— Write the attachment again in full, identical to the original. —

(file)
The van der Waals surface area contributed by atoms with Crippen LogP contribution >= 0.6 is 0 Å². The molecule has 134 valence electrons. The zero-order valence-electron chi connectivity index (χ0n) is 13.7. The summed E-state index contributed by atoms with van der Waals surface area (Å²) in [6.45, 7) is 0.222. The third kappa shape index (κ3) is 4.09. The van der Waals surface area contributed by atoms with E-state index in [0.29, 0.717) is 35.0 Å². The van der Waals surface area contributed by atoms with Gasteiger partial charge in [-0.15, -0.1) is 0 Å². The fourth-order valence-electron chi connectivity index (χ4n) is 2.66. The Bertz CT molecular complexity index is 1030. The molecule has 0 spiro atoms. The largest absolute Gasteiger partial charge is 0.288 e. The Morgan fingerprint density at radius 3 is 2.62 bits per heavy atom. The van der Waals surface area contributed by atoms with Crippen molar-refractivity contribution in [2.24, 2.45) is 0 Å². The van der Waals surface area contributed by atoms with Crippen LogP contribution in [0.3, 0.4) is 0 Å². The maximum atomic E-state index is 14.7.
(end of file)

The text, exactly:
The van der Waals surface area contributed by atoms with Crippen LogP contribution >= 0.6 is 0 Å². The molecule has 134 valence electrons. The zero-order valence-electron chi connectivity index (χ0n) is 13.7. The summed E-state index contributed by atoms with van der Waals surface area (Å²) in [6.45, 7) is 0.222. The third kappa shape index (κ3) is 4.09. The van der Waals surface area contributed by atoms with E-state index in [0.29, 0.717) is 35.0 Å². The van der Waals surface area contributed by atoms with Gasteiger partial charge in [-0.15, -0.1) is 0 Å². The fourth-order valence-electron chi connectivity index (χ4n) is 2.66. The Bertz CT molecular complexity index is 1030. The molecule has 0 spiro atoms. The largest absolute Gasteiger partial charge is 0.288 e. The Morgan fingerprint density at radius 3 is 2.62 bits per heavy atom. The van der Waals surface area contributed by atoms with Crippen molar-refractivity contribution in [2.24, 2.45) is 0 Å². The van der Waals surface area contributed by atoms with Crippen LogP contribution in [0.3, 0.4) is 0 Å². The maximum atomic E-state index is 14.7.